Sarah assumes Dani is like her: a tough-titties Mother Mary type. But when (spoiler alert) the Latinx woman is revealed as something far more powerful, TDF establishes itself as the latest in a new genre of action films, one that doesn’t reinforce white-supremacist cis-cockocracy so much as introduce a new world worth fighting for.
I’ve never been fan of King of the World James Cameron’s mouthiness, but the producer has advanced the genre more than anyone save Ryan Coogler (Black Panther). Also this movie is fucking hot. It’s amazing to watch an action film starring three powerful broads (and, adjacently, one hasbian California governor). It’s even more amazing that one of them is in her 60s and singlehandedly introduces a new trope–the power crone–though in retrospect such a heroine was inevitable. What’s more powerful than a female who not only has saved the future of the human race and survived murderous cyborgs but also sexism and menopause? To boot: With boatloads of compassion and conviction, Natalia Reyes makes a swashbuckling heroine, and a seriously ripped MacKenzie Davis decked out in a husband-beater and a Joan of Arc bowl cut is my new dreamboat.
Also–not to bury my lede–but I just loved-loved-loved that this film matter-of-factly folds in a critique of our “detainee system,” calling out the camps as a strain of domestic terrorism as dystopic as anything in Grace’s 2040.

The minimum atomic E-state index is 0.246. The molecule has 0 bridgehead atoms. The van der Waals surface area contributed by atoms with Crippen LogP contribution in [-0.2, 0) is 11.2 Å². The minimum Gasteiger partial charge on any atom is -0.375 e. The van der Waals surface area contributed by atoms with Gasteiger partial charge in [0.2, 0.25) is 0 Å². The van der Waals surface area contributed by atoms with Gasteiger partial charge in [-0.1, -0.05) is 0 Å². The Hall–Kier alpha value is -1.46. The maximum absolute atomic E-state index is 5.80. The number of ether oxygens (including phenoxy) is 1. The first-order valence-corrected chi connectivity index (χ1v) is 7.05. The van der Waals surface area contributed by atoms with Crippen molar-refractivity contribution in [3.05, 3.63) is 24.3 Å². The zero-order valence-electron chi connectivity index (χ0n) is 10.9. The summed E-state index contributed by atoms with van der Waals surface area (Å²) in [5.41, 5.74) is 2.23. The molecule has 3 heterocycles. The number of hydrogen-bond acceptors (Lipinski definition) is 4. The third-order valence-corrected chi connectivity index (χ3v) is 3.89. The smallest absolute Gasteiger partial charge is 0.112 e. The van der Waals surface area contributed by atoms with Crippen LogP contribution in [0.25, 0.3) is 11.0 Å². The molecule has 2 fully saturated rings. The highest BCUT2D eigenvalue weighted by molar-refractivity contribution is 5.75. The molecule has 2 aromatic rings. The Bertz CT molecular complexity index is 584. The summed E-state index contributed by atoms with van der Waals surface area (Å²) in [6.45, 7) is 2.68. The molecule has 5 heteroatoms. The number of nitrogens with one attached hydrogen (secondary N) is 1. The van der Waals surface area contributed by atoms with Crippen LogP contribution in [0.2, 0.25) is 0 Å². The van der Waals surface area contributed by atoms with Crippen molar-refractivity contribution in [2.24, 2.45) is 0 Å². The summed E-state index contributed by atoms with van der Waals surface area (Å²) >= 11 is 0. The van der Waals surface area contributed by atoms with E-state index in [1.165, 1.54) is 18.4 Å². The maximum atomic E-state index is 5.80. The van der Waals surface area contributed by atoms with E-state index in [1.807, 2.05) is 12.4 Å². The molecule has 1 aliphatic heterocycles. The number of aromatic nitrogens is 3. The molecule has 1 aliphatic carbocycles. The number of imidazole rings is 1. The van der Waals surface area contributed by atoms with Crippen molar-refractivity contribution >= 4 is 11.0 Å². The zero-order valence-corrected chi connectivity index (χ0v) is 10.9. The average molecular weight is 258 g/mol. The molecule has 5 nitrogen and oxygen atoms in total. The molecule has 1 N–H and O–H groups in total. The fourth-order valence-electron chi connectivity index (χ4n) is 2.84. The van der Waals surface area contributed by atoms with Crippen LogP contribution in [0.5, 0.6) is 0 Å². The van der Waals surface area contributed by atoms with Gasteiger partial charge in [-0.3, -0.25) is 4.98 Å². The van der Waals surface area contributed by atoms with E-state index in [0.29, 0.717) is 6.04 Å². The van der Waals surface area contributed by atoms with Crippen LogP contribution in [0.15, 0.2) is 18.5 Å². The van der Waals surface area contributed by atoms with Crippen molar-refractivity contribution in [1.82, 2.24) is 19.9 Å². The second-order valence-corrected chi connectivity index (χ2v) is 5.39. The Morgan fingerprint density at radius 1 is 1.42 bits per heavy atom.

The future America of TDF is Latinx feminist-forward, as any non-dystopian America will likely be.
I’ve been so sad lately because I’ve been having a hard time imagining any kind of happy future. I can’t figure out where my book will live if and when I finish it. I can’t sort out a reliable, sustainable income source, though I’m so grateful money keeps showing up so long as I keep writing.
And I haven’t figured out who my next lover should or could be.
When I tell all this to my shrink, she has the nerve to say, “Good.” By this she means that not knowing means I am allowing room for the unknown–for the radical receptivity necessary for all positive change. But I find it terrifying that just as my peers are settling into a more comfortable chapter of their lives, I’m perched on the precipice of a cliff.
I always figured I’d be safe from a midlife crisis since I had such a significant pre-life crisis. I figured wrong. But seeing these two works of art back-to-back heartened me, and I’m not just saying this for the purpose of wrapping up this suddenly bleak post with a pretty bow.
I’m heartened because I’m reminded that just at the age when women–and by women, I mean everyone bold enough to call themselves woman–are told we’re no longer of use is when we become powerful. Liberated from undue attention, we finally focus on what we see rather than how we’re seen.
And fuck shit up accordingly.
The #metoo movement didn’t launch the sudden and seismic changes I’d hoped it would, but a new canon is rising nonetheless. For consider one more homograph: utopia. Meaning both perfect place and no place, a utopia is about the process of striving for an ideal–a necessary means that is gorgeously an end unto itself.
To that end, perhaps the future I fear can be supplanted by revolutionary self-possession in the present. You know: dowager chic in all its don’t-bow, don’t-bother, don’t-blink badassery.
Red lipstick for life, dolls.